The Levels of Emotional Awareness Scale (LEAS), a measure of the ability to identify and describe one’s own and others’ emotions, may complement work with women with disordered eating symptoms. The study purpose was to (a) examine differences in hand (LEAS) versus computerized (e-LEAS) scoring methods and (b) examine the e-LEAS’ psychometric properties, including convergent and discriminant validity, among women endorsing eating disorder symptoms.
Forty women (ages 18–21) scoring high on a self-report measure of disordered eating symptoms completed the LEAS and measures of convergent validity including a self-report measure of alexithymia (the perceived ability to identify and describe one’s own emotions) and a measure of facial affect recognition as well as discriminant validity, including affect and facial memory. Inter-rater reliability was assessed via a two-way mixed effects model and correlations between the LEAS and the study constructs were examined.
Computerized scoring (e-LEAS) offered benefits over hand scoring and correlations between LEAS and e-LEAS were statistically significant. Better total emotional awareness scores on the e-LEAS were significantly associated with more perceived difficulty identifying and describing emotions. Better total emotional awareness scores were also significantly associated with better facial memory and greater depression scores. The e-LEAS showed weak associations with facial affect recognition.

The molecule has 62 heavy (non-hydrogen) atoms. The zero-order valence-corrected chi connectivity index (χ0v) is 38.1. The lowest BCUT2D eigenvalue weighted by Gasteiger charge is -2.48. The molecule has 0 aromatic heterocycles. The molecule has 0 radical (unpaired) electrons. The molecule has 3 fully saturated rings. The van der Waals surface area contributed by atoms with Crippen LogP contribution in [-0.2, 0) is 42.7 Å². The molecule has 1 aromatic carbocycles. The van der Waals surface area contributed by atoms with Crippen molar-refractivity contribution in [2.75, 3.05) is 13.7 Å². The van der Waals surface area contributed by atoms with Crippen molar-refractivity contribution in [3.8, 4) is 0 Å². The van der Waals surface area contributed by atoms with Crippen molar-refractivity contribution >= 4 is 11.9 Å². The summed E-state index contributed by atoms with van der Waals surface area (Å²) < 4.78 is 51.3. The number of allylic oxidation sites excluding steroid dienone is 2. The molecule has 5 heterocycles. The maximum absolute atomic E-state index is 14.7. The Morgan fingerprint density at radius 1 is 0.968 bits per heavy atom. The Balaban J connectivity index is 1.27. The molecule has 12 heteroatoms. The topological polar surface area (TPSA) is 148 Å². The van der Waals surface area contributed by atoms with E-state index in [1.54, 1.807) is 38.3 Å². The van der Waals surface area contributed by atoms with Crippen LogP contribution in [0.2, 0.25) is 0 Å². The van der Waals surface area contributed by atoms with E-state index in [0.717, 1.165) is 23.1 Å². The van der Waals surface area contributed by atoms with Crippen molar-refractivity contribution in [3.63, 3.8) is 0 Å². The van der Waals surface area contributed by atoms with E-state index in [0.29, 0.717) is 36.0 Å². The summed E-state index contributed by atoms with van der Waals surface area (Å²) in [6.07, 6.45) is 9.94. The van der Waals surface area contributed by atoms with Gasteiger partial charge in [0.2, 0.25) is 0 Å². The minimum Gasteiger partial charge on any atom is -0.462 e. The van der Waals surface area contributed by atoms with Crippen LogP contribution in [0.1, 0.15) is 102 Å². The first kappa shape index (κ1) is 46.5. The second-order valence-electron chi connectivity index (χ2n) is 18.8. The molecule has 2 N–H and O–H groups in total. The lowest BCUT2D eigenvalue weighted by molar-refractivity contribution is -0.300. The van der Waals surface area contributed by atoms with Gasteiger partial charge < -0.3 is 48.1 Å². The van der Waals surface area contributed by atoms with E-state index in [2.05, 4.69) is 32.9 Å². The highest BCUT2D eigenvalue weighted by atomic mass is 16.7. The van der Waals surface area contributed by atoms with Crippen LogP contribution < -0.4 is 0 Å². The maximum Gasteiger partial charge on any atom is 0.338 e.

The e-LEAS offers practical advantages over the LEAS in the assessment of emotional awareness among women endorsing eating disorder symptoms. Results suggest that the e-LEAS measures the ability to describe emotional experiences in oneself and others, but not facial affect recognition.
Level of evidence
Level V: Evidence obtained from a cross-sectional descriptive study.
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The present study did not receive any funding and the authors have no conflicts of interest to disclose. We would like to acknowledge Katherine Kriegshauser for her consultation and Noel Elrod for her role in programming. The data that support the findings from this study are available upon request from the corresponding author (JVW). The data are not publically available as the data are part of a larger dataset currently being analyzed.
Conflict of interest
On behalf of all authors, the corresponding author states that there is no conflict of interest.
The study received ethical approval from the Insititutional Review Board at Saint Louis University and was conduced in acord with the 1964 Helsinki declaration and its later amendsments or comparable ethical standards.
Informed consent was obtained from all individual participants included in the study.
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Vander Wal, J.S., Soulliard, Z.A. & Kauffman, A.A. Construct validity of the Levels of Emotional Awareness Scale among women high in eating disorder symptoms: a cross-sectional study. Eat Weight Disord (2020). https://doi.org/10.1007/s40519-020-00945-0
- Eating disorders
- Theory of mind
- Emotion regulation